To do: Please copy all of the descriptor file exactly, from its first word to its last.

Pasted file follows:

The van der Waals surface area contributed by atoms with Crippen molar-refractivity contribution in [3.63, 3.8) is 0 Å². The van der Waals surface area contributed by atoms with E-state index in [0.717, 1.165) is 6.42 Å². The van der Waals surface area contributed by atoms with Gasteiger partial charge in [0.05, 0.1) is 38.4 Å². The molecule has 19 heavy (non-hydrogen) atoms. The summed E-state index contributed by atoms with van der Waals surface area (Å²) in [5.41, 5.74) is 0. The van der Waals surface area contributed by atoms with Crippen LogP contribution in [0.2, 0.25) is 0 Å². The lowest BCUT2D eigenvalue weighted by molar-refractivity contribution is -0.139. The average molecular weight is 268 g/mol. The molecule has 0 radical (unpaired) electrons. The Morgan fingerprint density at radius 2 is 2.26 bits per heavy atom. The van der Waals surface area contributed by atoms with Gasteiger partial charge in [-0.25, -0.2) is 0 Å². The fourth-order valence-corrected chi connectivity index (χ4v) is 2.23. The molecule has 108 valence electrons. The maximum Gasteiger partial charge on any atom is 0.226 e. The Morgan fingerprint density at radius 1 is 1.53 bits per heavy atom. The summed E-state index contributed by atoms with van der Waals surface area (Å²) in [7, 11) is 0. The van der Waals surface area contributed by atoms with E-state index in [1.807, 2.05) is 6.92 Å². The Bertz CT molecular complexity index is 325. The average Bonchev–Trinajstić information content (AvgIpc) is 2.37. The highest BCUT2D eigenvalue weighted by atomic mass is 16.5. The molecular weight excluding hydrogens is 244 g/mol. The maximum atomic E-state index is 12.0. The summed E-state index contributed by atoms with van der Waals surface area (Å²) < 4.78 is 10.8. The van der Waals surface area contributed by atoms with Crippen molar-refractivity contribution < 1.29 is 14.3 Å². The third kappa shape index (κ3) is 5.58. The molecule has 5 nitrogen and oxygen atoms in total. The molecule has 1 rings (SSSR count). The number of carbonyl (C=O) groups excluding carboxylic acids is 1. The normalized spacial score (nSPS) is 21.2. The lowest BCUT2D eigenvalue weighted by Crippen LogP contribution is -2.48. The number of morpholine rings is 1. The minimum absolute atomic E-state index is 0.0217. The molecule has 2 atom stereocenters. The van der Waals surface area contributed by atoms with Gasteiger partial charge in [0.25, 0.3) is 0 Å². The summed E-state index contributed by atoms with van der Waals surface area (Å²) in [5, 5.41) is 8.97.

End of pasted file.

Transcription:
The van der Waals surface area contributed by atoms with Crippen molar-refractivity contribution in [3.63, 3.8) is 0 Å². The van der Waals surface area contributed by atoms with E-state index in [0.717, 1.165) is 6.42 Å². The van der Waals surface area contributed by atoms with Gasteiger partial charge in [0.05, 0.1) is 38.4 Å². The molecule has 19 heavy (non-hydrogen) atoms. The summed E-state index contributed by atoms with van der Waals surface area (Å²) in [5.41, 5.74) is 0. The van der Waals surface area contributed by atoms with Crippen LogP contribution in [0.2, 0.25) is 0 Å². The lowest BCUT2D eigenvalue weighted by molar-refractivity contribution is -0.139. The average molecular weight is 268 g/mol. The molecule has 0 radical (unpaired) electrons. The Morgan fingerprint density at radius 2 is 2.26 bits per heavy atom. The van der Waals surface area contributed by atoms with Gasteiger partial charge in [-0.25, -0.2) is 0 Å². The fourth-order valence-corrected chi connectivity index (χ4v) is 2.23. The molecule has 108 valence electrons. The maximum Gasteiger partial charge on any atom is 0.226 e. The Morgan fingerprint density at radius 1 is 1.53 bits per heavy atom. The summed E-state index contributed by atoms with van der Waals surface area (Å²) in [7, 11) is 0. The van der Waals surface area contributed by atoms with E-state index in [1.807, 2.05) is 6.92 Å². The Bertz CT molecular complexity index is 325. The average Bonchev–Trinajstić information content (AvgIpc) is 2.37. The highest BCUT2D eigenvalue weighted by atomic mass is 16.5. The molecular weight excluding hydrogens is 244 g/mol. The maximum atomic E-state index is 12.0. The summed E-state index contributed by atoms with van der Waals surface area (Å²) < 4.78 is 10.8. The van der Waals surface area contributed by atoms with Crippen molar-refractivity contribution < 1.29 is 14.3 Å². The third kappa shape index (κ3) is 5.58. The molecule has 5 nitrogen and oxygen atoms in total. The molecule has 1 rings (SSSR count). The number of carbonyl (C=O) groups excluding carboxylic acids is 1. The normalized spacial score (nSPS) is 21.2. The lowest BCUT2D eigenvalue weighted by Crippen LogP contribution is -2.48. The number of morpholine rings is 1. The minimum absolute atomic E-state index is 0.0217. The molecule has 2 atom stereocenters. The van der Waals surface area contributed by atoms with Gasteiger partial charge in [0.25, 0.3) is 0 Å². The summed E-state index contributed by atoms with van der Waals surface area (Å²) in [5, 5.41) is 8.97.